The inherent or potential partisan unwisdom of a dominant faction also would be tempered by representative government. Rather than the people acting as a body, the people would instead select officeholders to represent them. This would refine and enlarge the public views, by passing them through the medium of a chosen body of citizens, whose wisdom may best discern the true interest of their country, and whose patriotism and love of justice will be least likely to sacrifice it to temporary or partial considerations. [Federalist 10]
And the separation of powers would work in concert with the principle of representation by incentivizing individual officeholders to identify their personal interests with the powers and prerogatives of their offices, and thus keep them alert to the danger of encroachments from other branches and offices.
The founders asserted that these innovations, and others, combined to create a republicanism that was at once old as well as new: true to the eternal principles and timeless ends of good government, but awake to and corrective of the deficiencies in prior examples of popular rule.
One important feature of our written constitution is the careful way that it limits the powers of each branch of government— that is, states what those branches may do, and by implication what they may not do. This is the real meaning of “limited government”: not that the government’s size or funding levels remain small, but that government’s powers and activities must remain limited to certain carefully defined areas and responsibilities as guarded by bicameralism, federalism, and the separation of powers.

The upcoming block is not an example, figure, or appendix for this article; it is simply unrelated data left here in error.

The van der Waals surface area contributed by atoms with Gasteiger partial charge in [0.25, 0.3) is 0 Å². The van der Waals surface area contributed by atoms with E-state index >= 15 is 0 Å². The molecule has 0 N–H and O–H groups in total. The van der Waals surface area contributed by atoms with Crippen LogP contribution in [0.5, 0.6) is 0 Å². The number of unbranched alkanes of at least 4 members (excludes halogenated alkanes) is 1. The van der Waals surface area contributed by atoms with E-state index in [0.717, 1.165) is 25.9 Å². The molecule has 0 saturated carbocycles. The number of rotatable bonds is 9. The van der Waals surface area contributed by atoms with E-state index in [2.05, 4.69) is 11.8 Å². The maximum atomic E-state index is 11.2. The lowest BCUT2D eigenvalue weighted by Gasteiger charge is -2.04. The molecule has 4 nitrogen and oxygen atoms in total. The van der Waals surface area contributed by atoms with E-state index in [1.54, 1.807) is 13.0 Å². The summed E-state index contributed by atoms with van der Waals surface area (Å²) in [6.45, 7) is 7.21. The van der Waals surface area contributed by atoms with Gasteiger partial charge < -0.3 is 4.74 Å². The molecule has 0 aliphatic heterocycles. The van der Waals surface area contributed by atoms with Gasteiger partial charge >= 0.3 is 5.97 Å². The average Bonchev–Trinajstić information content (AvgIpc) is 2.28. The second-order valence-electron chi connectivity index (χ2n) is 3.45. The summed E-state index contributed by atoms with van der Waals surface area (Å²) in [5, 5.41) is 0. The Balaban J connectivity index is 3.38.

The Constitution was intended to endure. But because the founders well knew that no document written by human beings could ever be perfect or anticipate every future contingency, they provided for a process to amend the document—but only by popular decision-making and not by ordinary legislation or judicial decree.
The first ten amendments, which would come to be known as the Bill of Rights, were included at the demand of those especially concerned about vesting the federal government with too much power and who wanted an enumeration of specific rights that the new government lawfully could not transgress. But all agreed that substantive rights are not granted by government; any just government exists only to secure these rights. And they specifically noted in the Ninth Amendment that the Bill of Rights was a selective and not an exclusive list; that is, the mere fact that a right is not mentioned in the Bill of Rights is neither proof nor evidence that it does not exist.